Tyler, the Creator at The Fillmore


A Tyler, the Creator show located right in the heart of downtown Detroit, and a four-hour wait outside on the concrete: it should come as a surprise to few that during my experience there on May 9 at The Fillmore, eccentric activity was thriving.

One of the first tyler1things I noticed that night before I started my wait for the Tyler show was the plethora of dedicated fans already waiting. Almost every other person was wearing OF merch, blasting Cherry Bomb, or gushing about their eagerness for the show. I spotted an OF donut tattoo on the thigh of the person sitting next to me (this is notable because, damn, getting an artists’ symbol or logo tatted on your body shows some dedication if you ask me), a poster or two, and a cute stuffed horse the girl next to me in line had in the intention to give it to Tyler. I have waited ridiculous amounts of time before concerts for quite a few shows, and I have never experienced the sense of community as I did here, which was aweing and inspiring. The excessive amount of free Jimmy John’s subs that were passed around by other fans made my wait more pleasant, too.

Why the hell am I still rambling about my pre-concert experience, you may ask? I think it is important to note the raw, passion and connection that a majority of Tyler’s fans feel for his music in order to further comprehend the physical intensity of the crowds at his shows. Others may view it as mindless, drugged up moshing, but personally, I see a much different picture here.

Out of breath after running to the barricade (after sternly being asked to slow down…sorry), I anxiously clutched to my future haven: the metal barrier that I would later hold onto for the life of me. A security guard minimized the painful misery of the unknown when he informed us that Taco was scheduled to perform a 9:15, and Tyler at 9:35. To my surprise, Taco stormed the stage at 9:15 on the dot, and vamped up the energy of the crowd immediately. His set was composed of the perfect array of hip hop hits, and his dance moves were more than enough to rouse up anyone in preparation for Tyler’s set. I was thoroughly impressed with his ability to energize the crowd, as it is a huge challenge as an opener, even if they are as closely affiliated with the main act as Taco is to Tyler. The length was short, but sweet, as Tyler emerged onto the stage a near 20 minutes later, with a surprise addition of Jasper Dolphin, another Odd Future member. Catering to the presence of his co-performers Jasper and Taco, the first song performed of the show was an oldie from Goblin, “B**** Suck D***,” that the two are both featured in. Upholding the reputation of knowledgable, diehard fans, it seemed everyone in the house was familiar with this high tempo song with ridiculous, obviously satirical lyrics, and boy, was the energy ridiculously high. From there on out, Tyler integrated songs from Cherry Bomb, Wolf, and even a few from Goblin. New or old fan: you could not be disappointed by the variety in the set list.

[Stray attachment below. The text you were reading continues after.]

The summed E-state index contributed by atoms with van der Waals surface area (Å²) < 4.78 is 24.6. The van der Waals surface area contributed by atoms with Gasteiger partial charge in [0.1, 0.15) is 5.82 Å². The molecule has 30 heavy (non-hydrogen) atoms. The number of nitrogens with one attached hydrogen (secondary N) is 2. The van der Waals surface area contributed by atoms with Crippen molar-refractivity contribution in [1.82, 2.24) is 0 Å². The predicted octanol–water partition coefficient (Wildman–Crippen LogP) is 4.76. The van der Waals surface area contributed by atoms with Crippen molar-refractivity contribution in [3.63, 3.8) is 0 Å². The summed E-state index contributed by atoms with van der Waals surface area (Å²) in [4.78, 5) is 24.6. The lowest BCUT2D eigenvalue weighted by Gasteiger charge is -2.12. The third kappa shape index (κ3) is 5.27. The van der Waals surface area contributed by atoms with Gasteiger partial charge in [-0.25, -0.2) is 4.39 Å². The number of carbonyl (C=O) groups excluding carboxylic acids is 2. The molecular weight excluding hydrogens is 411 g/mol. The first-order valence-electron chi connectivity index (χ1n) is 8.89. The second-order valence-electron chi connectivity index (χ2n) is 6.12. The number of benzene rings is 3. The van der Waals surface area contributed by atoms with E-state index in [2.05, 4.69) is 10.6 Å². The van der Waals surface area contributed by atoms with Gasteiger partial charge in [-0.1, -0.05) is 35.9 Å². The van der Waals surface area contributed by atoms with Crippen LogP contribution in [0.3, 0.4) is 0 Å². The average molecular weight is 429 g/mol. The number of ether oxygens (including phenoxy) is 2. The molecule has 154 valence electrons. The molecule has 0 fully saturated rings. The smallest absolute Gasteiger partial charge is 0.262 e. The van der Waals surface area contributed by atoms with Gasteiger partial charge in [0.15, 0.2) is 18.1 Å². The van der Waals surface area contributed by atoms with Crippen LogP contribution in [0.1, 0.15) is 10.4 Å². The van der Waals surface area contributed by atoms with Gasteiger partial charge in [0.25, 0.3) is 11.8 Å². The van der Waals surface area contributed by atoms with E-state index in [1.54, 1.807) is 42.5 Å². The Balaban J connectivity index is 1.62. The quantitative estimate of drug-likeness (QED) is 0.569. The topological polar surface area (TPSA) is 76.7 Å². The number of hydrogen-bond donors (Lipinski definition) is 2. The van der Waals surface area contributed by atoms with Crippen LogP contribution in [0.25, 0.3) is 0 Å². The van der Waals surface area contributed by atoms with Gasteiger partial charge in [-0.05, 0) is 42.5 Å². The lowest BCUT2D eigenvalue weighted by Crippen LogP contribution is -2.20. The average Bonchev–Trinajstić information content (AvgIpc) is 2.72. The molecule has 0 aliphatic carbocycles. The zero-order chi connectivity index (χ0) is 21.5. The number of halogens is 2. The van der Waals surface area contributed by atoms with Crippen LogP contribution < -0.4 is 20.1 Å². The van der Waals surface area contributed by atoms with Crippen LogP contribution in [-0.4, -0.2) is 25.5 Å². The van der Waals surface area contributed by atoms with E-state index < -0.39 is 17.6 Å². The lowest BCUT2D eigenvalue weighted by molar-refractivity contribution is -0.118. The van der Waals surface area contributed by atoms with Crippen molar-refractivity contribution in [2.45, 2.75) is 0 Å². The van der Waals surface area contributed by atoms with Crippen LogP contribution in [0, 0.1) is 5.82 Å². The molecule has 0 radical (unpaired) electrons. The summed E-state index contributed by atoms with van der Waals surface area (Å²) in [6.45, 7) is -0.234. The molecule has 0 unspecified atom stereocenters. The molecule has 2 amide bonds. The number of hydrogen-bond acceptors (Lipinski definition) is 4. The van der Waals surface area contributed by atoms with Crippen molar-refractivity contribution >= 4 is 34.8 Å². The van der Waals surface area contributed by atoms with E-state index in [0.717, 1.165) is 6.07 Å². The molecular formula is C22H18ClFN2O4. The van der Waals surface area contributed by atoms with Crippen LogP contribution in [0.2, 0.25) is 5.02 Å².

Tyler’s interaction with the crowd consisted of a few light-hearted flicks of his middle finger to fans and a handful of eccentric conversations. A few “I hate yous” were given by Tyler in the crowd, also un-surprisingly. Hey, its a pleasure to be told “I hate you” by Tyler, The Creator according to a sum of people. Tyler was thrilled by the gift of the plush horse, and declared her name to be Tiffany, before making many comments to the plush toy, consistently checking on her to see if she was “okay” with the upcoming song. In my opinion, it always makes concerts so much more enjoyable when you feel like the artyler2tist is actually mentally there and with you, and Tyler succeeds at this so well. He makes fans feel like he, well, actually gives a sh*t about them, in a twisted, weird way of flicking them off and telling them he hates them with other teasing. It is all part of his persona, as many of his fans know, and people knew to not take it seriously. His incredible energy in  songs like “Tamale” and “Rella” is contagious, and accounts for the crazy crowds at his show. To see a performer with that kind of adrenaline and passion for performing resonates with you.

I can say that after the massive pressure from the humans behind me pushing me into the barrier, all the standing for hours, the sweat and overall stench of humans next to me that was passed onto my clothing, and the countless numbers of elbows shoved onto my head/back/other body parts, my experience was more than worth it.

Tyler’s insanity is something that cannot be equated in a Youtube video. A handful of bruises on different spots of my body a day later, I am still dreaming about my sweaty, elbowy, yet high-powered, euphoric, and intensive front row concert experience at Tyler, The Creator.

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